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7 July 2016, 08:48
John Swinney is to meet with abuse survivors in an attempt to reassure them about the independence of Scotland's child abuse inquiry in the wake of the resignation of two leading panel members.
Inquiry chair Susan O'Brien QC resigned on Monday after formal proceedings were launched to remove her following claims she made comments that were ''offensive'' to survivors.
Panel member Professor Michael Lamb has also stepped down, saying the review is ''doomed'' due to interference by ministers.
In her resignation letter, Ms O'Brien's lawyer said the inquiry's work ''will have no value'' if its independence cannot be guaranteed.
The Deputy First Minister defended officials against claims they undermined the inquiry, saying they acted ''legitimately and appropriately'' within the law.
Helen Holland, a spokeswoman for survivors group In Care Survivors, has said she has no faith in the inquiry and called for assurances of its ''absolute independence''.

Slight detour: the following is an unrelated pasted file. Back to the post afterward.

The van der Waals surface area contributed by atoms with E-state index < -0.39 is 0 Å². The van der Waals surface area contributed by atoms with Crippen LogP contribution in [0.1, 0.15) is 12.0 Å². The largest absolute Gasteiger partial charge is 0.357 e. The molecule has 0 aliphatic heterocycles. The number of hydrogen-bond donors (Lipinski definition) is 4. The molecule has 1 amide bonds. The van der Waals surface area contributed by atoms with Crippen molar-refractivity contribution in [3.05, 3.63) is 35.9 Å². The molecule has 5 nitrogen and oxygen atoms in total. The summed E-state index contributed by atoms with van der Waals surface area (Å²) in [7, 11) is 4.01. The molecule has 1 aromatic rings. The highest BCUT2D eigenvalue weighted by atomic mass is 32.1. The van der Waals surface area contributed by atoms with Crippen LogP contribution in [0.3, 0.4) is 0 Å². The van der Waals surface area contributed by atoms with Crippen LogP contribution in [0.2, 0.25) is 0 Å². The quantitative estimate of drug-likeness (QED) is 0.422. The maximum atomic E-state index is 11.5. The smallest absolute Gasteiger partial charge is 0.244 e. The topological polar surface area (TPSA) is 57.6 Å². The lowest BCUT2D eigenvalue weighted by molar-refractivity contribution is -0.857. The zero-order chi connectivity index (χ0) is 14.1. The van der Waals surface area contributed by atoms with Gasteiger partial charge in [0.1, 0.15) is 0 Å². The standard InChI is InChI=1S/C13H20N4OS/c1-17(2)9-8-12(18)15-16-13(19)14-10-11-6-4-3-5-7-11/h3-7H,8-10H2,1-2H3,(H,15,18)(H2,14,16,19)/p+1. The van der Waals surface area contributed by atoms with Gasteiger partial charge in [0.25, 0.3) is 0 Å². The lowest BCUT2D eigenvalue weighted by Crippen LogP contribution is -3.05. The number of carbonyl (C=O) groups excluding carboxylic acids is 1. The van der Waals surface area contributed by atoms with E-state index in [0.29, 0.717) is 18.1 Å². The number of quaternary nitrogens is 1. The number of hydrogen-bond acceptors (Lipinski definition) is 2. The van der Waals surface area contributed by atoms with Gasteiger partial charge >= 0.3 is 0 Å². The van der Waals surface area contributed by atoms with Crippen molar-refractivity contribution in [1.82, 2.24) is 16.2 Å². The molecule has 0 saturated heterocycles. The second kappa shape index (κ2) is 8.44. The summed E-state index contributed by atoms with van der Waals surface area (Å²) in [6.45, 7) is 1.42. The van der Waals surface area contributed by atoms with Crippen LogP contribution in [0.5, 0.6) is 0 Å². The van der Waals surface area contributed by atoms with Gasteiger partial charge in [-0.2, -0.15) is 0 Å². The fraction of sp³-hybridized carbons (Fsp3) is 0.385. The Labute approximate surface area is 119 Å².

Mr Swinney is to meet groups on Thursday to "hear their concerns and reassure them on the steps being taken to keep the public inquiry into child abuse on track''.
He will also explain why he took the decision to investigate comments made by Ms O'Brien.
Speaking ahead of the meeting, Mr Swinney said: "I am grateful for the opportunity to meet survivors and their representatives to discuss the public inquiry into historic child abuse and the wider support available to them.
"Since this meeting was arranged, two members of the inquiry panel have stepped down and made claims about the operation of the inquiry that the Scottish Government rejects in the strongest possible terms.
"I realise that the events of the last week have caused survivors great anxiety and upset. I can't undo that, but today I will have the opportunity to listen carefully to their concerns and hear what they feel is needed to move forward.
"Today's meeting will also allow survivors the opportunity to ask me all the questions they have about what has happened so that I can share the evidence that was put to me that led to the decision to begin an investigation into the comments made by the former chair.
"I will also be able to set out precisely the level of interaction the Scottish Government has had with the independent inquiry and reassure them of our commitment to the inquiry's independence.
"Most importantly, I will seek to reassure survivors that work is already under way to ensure the inquiry remains on track.
"The Scottish Government remains absolutely committed to this inquiry and its work uncovering the truth of what survivors have experienced; how the people they should have been able to rely on could have been able to fail them so badly and how we make children today safer as a result of what we establish.''